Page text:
"Costs Awards Should Not Punish Plaintiffs From Taking Forward Meritorious Claims"
In a demonstration of the judicial flexibility that exists under the BC Supreme Court Rules when assessing costs consequences following trials with formal offers in place, reasons for judgement were released today by the BC Supreme Court, Vancouver Registry, awarding a Plaintiff full costs despite failing to beat a Defense formal settlement offer.
In today’s case (Anderson v. Kozniuk) the Plaintiff was involved in a pedestrian/vehicle collision. Both parties were found partially at fault. The Plaintiff suffered various physical injuries but also advanced a brain injury claim which was not accepted at trial. Prior to trial ICBC issued a formal settlement offer of $125,000. At trial the Plaintiff’s damages were assessed at $78,897 less 30% to reflect the plaintiff’s contributory negligence.
ICBC sought to strip the Plaintiff of post offer costs as a result but the Court exercised its discretion to award the Plaintiff full costs. The Court was influenced by the fact that the costs of the prosecution were significant and an award of costs to ICBC would strip the Plaintiff of the totality of his damages. In reaching this decision Madam Justice Sharma provided the following reasons:
 The plaintiff submitted that the award of costs in this case exceeds the total amount of the judgment. In his written submissions, the plaintiff states that “[i]f the court orders that the Plaintiff is to pay costs to ICBC, it means that Mr. Anderson must pay the entire judgment award to ICBC, instead of spending this money on his health condition and prognosis.” I agree that is a significant factor if the court is to be mindful that costs awards should not punish plaintiffs from taking forward meritorious claims, as discussed above.
 The plaintiff also says that the defendant was defended and funded by the insurer, whereas Mr. Anderson is impecunious having lost the ability to work, and previous cases have held this is a proper consideration: Smith v. Tedford, 2010 BCCA 302; Hunter v. Chandler, 2010 BCSC 1124 at paras. 23-25; Gregory v. Insurance Corporation of British Columbia, 2010 BCSC 1369 at para. 9; andMartin v. Lavigne at para. 23. I agree. Although there was no evidence before me about Mr. Anderson’s impecuniosity, I have no reason to doubt counsel’s word. Certainly at trial the evidence was consistent with counsel’s statement.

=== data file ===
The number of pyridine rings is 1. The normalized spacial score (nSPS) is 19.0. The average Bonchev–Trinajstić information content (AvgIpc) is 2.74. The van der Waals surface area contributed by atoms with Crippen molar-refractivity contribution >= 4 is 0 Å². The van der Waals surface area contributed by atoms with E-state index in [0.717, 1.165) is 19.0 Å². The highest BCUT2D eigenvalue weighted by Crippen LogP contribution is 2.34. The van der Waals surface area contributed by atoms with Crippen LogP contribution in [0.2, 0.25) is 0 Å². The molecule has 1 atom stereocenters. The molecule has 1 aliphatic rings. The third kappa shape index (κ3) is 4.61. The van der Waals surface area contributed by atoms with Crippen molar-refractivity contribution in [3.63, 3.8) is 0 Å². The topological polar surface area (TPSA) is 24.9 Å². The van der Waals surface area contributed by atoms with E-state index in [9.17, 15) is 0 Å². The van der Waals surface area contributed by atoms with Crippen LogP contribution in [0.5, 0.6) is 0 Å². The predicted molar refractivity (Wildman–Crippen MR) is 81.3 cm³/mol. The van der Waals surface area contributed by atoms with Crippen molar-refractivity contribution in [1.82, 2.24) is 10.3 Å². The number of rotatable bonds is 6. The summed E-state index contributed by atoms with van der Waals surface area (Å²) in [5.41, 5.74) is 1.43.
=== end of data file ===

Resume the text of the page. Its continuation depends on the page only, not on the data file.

Based on these factors (and all others), the plaintiff submits it would be unfair and unreasonable that the plaintiff be ordered to pay costs to the defendant.
 Finally, the plaintiff points to other factors that he says are relevant to the court’s exercise of discretion. He points out that two expert doctors did conclude that he suffered a brain injury. He also says it was not disputed that after the accident he displayed a number of characteristics consistent with having suffered a brain injury, including the fact that he had a flat affect and his behaviour around his family was different, as well as showing increased irritability, frustration and anger. The plaintiff also points out that the brain scans clearly show that he had brain lesions consistent with a brain injury. The plaintiff had increased difficulties with concentration and learning new tasks. Although I made a finding that both his alcohol consumption and anxiety had significant impacts on his life following the accident, the plaintiff suggests he should not be faulted for failing to guess that those factors would be essentially held against him when making a conclusion about whether he had a brain injury or not.
 The award of costs is an exercise of the court’s discretion, guided by the legal principles identified above. This is not an exercise of counting up which factors favour which party and doing a mathematical calculation. The court must take into account all of the factors weighed against the circumstances of the case. Remembering that ultimately the result must not impose injustice or unfairness on either party, I exercise my discretion and conclude the normal rule of apportionment does not apply and therefore the plaintiff is entitled to 100% of his costs at trial. Because he has been successful on this application, I also award him the costs of this hearing.